The fact that it was discarded led some to hope that the president realized that the language may have had fascist overtones, which he reflected on and deleted accordingly. Those hopes were quickly dashed when Trump re-published the nearly identical message with slight edits:
"The FAKE NEWS media (failing @nytimes, @NBCNews, @ABC, @CBS, @CNN) is not my enemy, it is the enemy of the American People!"
Authoritarians speak this way; elected leaders in democracies do not. Trump isn't just demonstrating a contempt for American journalism and First Amendment principles; he's also playing a dangerous game by positioning himself as an authority figure who gets to label those who try to hold him accountable "the enemy."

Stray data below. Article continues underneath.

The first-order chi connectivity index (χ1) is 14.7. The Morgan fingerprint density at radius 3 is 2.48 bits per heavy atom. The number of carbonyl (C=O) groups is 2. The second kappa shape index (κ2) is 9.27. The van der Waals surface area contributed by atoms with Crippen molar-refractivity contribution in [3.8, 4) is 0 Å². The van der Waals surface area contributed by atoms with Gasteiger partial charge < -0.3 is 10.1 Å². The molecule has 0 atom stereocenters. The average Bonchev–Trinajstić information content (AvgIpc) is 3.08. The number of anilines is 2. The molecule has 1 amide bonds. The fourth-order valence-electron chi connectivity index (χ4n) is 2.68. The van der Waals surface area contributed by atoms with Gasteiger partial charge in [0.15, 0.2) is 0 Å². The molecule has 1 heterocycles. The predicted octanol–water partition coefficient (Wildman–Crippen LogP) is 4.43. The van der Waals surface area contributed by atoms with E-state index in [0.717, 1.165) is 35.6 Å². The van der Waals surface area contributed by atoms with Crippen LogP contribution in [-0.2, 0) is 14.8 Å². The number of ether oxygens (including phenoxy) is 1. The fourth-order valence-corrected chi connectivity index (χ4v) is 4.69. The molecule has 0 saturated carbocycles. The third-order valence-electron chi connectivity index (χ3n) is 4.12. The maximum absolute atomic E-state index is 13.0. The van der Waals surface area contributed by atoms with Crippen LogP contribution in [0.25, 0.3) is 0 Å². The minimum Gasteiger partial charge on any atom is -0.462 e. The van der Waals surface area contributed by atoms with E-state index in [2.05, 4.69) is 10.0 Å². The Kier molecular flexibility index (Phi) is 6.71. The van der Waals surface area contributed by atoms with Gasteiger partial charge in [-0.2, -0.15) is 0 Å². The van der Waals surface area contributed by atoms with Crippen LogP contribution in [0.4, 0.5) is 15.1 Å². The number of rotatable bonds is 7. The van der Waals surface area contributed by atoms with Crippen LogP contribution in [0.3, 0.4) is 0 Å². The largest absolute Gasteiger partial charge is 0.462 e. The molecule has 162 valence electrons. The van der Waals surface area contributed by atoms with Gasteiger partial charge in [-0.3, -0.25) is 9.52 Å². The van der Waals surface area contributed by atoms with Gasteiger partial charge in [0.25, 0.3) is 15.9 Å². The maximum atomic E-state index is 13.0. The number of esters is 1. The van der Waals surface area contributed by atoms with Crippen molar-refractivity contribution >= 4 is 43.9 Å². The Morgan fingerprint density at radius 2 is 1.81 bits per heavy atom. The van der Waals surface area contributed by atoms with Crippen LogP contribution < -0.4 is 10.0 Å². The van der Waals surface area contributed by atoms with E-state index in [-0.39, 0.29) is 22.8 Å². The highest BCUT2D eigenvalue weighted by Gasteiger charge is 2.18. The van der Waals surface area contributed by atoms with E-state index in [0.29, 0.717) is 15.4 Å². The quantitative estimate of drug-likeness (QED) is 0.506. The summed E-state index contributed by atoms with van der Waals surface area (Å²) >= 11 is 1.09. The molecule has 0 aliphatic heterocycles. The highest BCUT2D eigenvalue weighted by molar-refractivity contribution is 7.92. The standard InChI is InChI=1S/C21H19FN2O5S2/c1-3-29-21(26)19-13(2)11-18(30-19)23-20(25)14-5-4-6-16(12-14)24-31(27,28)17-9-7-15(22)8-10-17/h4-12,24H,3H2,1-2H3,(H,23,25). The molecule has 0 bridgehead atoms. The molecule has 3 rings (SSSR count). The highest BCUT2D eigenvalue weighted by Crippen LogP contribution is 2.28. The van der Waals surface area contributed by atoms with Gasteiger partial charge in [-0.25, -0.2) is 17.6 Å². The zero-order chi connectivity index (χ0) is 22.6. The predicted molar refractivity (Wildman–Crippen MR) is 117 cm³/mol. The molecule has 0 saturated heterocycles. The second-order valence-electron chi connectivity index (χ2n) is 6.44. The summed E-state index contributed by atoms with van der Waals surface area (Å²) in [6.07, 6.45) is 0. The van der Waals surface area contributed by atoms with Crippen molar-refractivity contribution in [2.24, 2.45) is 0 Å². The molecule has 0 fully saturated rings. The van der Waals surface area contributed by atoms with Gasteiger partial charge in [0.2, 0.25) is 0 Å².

And ultimately, I think that's what his unnerving assault against journalists and journalism is all about. Trump, after months of praise for the likes of Vladimir Putin and Saddam Hussein, sees the media as an enemy, not because news organizations are "liberal," but because they stand in his way -- checking his facts, shining a light on his actions, scrutinizing his agenda, and informing the electorate about the details of his presidency.
For Trump, that makes the media a terrible inconvenience. It's exactly why Stephen Bannon recently called the New York Times to tell the newspaper, "I want you to quote this. The media here is the opposition party." He added that American media should "keep its mouth shut."
That's not going to happen. No wonder the president, throwing the latest in a series of tantrums, sees independent American journalism as "the enemy."